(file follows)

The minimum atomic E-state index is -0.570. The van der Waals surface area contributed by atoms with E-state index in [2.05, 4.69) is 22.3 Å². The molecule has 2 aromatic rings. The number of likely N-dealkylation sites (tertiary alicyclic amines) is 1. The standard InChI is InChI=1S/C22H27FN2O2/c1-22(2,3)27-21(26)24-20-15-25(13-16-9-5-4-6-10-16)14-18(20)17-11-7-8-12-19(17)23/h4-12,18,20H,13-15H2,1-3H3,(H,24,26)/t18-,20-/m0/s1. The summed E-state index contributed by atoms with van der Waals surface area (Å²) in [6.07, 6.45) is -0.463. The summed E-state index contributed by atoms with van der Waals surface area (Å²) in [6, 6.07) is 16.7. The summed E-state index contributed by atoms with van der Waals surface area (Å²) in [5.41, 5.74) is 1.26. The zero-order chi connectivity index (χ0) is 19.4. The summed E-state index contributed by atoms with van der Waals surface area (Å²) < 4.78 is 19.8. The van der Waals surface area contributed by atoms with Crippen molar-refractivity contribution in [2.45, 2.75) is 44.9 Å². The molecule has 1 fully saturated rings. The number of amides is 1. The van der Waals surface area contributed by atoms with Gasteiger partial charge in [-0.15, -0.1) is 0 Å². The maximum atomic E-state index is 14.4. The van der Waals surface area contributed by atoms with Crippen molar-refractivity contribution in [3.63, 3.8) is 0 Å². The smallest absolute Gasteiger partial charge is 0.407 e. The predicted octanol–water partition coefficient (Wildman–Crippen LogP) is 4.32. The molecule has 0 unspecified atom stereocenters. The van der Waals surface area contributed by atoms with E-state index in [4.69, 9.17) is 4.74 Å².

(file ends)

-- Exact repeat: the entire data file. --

The minimum atomic E-state index is -0.570. The van der Waals surface area contributed by atoms with E-state index in [2.05, 4.69) is 22.3 Å². The molecule has 2 aromatic rings. The number of likely N-dealkylation sites (tertiary alicyclic amines) is 1. The standard InChI is InChI=1S/C22H27FN2O2/c1-22(2,3)27-21(26)24-20-15-25(13-16-9-5-4-6-10-16)14-18(20)17-11-7-8-12-19(17)23/h4-12,18,20H,13-15H2,1-3H3,(H,24,26)/t18-,20-/m0/s1. The summed E-state index contributed by atoms with van der Waals surface area (Å²) in [6.07, 6.45) is -0.463. The summed E-state index contributed by atoms with van der Waals surface area (Å²) in [6, 6.07) is 16.7. The summed E-state index contributed by atoms with van der Waals surface area (Å²) in [5.41, 5.74) is 1.26. The zero-order chi connectivity index (χ0) is 19.4. The summed E-state index contributed by atoms with van der Waals surface area (Å²) < 4.78 is 19.8. The van der Waals surface area contributed by atoms with Crippen molar-refractivity contribution in [2.45, 2.75) is 44.9 Å². The molecule has 1 fully saturated rings. The number of amides is 1. The van der Waals surface area contributed by atoms with Gasteiger partial charge in [-0.15, -0.1) is 0 Å². The maximum atomic E-state index is 14.4. The van der Waals surface area contributed by atoms with Crippen molar-refractivity contribution in [3.63, 3.8) is 0 Å². The smallest absolute Gasteiger partial charge is 0.407 e. The predicted octanol–water partition coefficient (Wildman–Crippen LogP) is 4.32. The molecule has 0 unspecified atom stereocenters. The van der Waals surface area contributed by atoms with E-state index in [4.69, 9.17) is 4.74 Å².